A walk through the battlefield
Ventura Battle System™ uses a “free-form” battlefield, i.e. a battlefield that has no grid. During battles, players will have to take measurements in order make their soldiers move and fight. The "scale" of the battle, calibrated for two players, is that of the Single soldier, on a square area of about one hectare, represented by a play area measuring 90 centimeters (about 35 inches) per side.
With this choice, the development team wanted players to easily find a space to play in their home, but also to get a game "tile" to duplicate if they wanted to create much larger battlefields, potentially of any size, capable of involving a virtually unlimited number of players.
We bring the game, you bring the miniatures
Although the box of The Fall of the King™ does not include miniatures, for good reasons that we'll explain later, the use of miniatures is the goal of this system. Both the Pedites and Milites tiles were carefully sized to be ideally replaced with 28mm scale miniatures. The three-dimensional vocation of the Ventura Battle System is clear.
The market is crowded with producers of miniatures, both plastic and metal. Sir Chester Cobblepot does not produce miniatures but games, and what games! A quick look at their catalogue,regardless of personal taste, will be enough to understand that you can’t work at that level if you lack certain skills. Top Hat Games is honored to be able to make its publishing debut with professionals of this caliber.
We're just getting started
According to Sir Cobblepot's editorial idea, The Fall of the King™ is only the first battle of their system, and the five hundred years the system was designed to reconstruct, from the Age of Communes and the rise of the Signoria, is full of ideas and opportunities. Top Hat Games hopes that its “craft” production formula will meet the needs of potential customers in order to periodically publish new chapters.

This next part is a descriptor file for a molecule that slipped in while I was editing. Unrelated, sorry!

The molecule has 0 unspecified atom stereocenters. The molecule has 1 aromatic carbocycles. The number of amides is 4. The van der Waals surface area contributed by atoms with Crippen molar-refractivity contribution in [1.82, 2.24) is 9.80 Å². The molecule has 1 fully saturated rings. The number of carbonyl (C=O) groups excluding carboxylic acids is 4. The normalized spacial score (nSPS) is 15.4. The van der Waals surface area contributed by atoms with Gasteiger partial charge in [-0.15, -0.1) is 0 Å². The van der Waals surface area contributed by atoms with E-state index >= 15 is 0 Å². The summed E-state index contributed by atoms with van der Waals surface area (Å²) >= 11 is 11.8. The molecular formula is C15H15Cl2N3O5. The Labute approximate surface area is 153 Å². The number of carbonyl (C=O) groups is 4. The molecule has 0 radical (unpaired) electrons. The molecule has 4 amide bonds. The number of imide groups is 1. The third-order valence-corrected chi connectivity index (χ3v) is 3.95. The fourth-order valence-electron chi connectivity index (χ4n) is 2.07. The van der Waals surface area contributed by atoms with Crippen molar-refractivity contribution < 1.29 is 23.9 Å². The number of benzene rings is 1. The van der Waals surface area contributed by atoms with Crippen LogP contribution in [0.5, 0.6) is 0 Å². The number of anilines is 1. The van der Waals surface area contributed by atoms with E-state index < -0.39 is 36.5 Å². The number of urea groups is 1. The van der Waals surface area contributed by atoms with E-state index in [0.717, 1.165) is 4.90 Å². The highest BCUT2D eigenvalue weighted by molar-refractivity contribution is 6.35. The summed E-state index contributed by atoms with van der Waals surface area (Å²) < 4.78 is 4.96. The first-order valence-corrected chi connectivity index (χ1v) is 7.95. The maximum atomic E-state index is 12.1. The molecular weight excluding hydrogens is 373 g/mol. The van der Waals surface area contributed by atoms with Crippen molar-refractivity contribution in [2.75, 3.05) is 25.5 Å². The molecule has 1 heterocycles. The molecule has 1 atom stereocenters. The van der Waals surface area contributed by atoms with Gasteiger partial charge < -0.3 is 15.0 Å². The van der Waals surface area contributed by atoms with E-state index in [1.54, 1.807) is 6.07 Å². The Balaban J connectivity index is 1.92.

At a glance
Going back to the game features, it should be pointed out that players are required to put their own eyes to the test, because the rules state that Actions must first be declared and then performed if measurements allow it. Obviously, this means that experienced players, being more trained to calculate distances by eye, will be advantaged.
Once is not enough
It might seem contradictory to design an introductory game and then enrich it with such refined rules. But Cobblepot’s philosophy is clear: their games are produced to be played many times and must be structured for players who evolves and gets better the more they play. This was the main feature that convinced Top Hat Games to publish their wargame.
Just like in the Middle Ages
Extreme accessibility and infinite depth: those who appreciate the system will fall in love with it and count it among their preferred battle system. Few tables, average game length, plenty of strategy. Every moment of the battle can be its turning point and it will not be possible to turn off your brain at any moment. You should play like games used to be played, with no distractions such as smartphones and undivided attention.
The old-fashioned way?
Yes and no, we consider VBS a very modern system, in some ways almost videogame-like for its speed and simplification, where the battle simulation is not to be sought in a single action but in all the rounds that make up an historical scenario. Sir Cobblepot is right: it was the only way to give a fresh boost to wargames, which have become an inward-looking, experts-only hobby.
Try before you speak
Don't make the mistake of making a superficial commentary: the foundations of VBS were laid by figures like Aldo Ghetti and Paolo Rodolfo Carraro, who played and wrote rulebooks when many Italian wargame enthusiasts only knew the few games coming from the UK and the USA. VBS is exactly what its producers, determined rather than reckless, wanted it to be,.
Arm yourself with a ruler and divide the space into one-inch-long segments, which is unsurprisingly the diameter of a Pedites tile. If you have little experience, since you’ll have to declare your actions before measuring, be prepared to have some errors affect your first performance. However, this is also part of the game experience: you learn by making mistakes!